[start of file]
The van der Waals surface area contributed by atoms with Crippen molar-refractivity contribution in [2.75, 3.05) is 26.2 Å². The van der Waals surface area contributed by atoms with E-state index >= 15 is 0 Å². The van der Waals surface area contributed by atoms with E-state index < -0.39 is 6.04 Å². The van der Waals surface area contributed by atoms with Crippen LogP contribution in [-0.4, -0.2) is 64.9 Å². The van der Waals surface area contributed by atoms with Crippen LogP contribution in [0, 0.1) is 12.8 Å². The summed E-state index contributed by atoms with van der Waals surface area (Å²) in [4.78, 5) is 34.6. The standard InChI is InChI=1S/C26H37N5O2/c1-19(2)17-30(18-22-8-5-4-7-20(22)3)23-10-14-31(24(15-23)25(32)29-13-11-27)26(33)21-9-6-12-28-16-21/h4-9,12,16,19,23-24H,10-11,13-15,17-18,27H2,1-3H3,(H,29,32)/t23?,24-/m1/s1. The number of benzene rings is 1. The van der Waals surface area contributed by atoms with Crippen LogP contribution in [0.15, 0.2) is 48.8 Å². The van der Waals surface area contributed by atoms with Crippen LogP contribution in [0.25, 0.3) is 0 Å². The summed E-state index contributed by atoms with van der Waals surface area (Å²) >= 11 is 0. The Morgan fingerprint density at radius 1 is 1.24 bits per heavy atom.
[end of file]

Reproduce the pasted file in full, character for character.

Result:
The van der Waals surface area contributed by atoms with Crippen molar-refractivity contribution in [2.75, 3.05) is 26.2 Å². The van der Waals surface area contributed by atoms with E-state index >= 15 is 0 Å². The van der Waals surface area contributed by atoms with E-state index < -0.39 is 6.04 Å². The van der Waals surface area contributed by atoms with Crippen LogP contribution in [-0.4, -0.2) is 64.9 Å². The van der Waals surface area contributed by atoms with Crippen LogP contribution in [0, 0.1) is 12.8 Å². The summed E-state index contributed by atoms with van der Waals surface area (Å²) in [4.78, 5) is 34.6. The standard InChI is InChI=1S/C26H37N5O2/c1-19(2)17-30(18-22-8-5-4-7-20(22)3)23-10-14-31(24(15-23)25(32)29-13-11-27)26(33)21-9-6-12-28-16-21/h4-9,12,16,19,23-24H,10-11,13-15,17-18,27H2,1-3H3,(H,29,32)/t23?,24-/m1/s1. The number of benzene rings is 1. The van der Waals surface area contributed by atoms with Crippen LogP contribution in [0.15, 0.2) is 48.8 Å². The van der Waals surface area contributed by atoms with Crippen LogP contribution in [0.25, 0.3) is 0 Å². The summed E-state index contributed by atoms with van der Waals surface area (Å²) >= 11 is 0. The Morgan fingerprint density at radius 1 is 1.24 bits per heavy atom.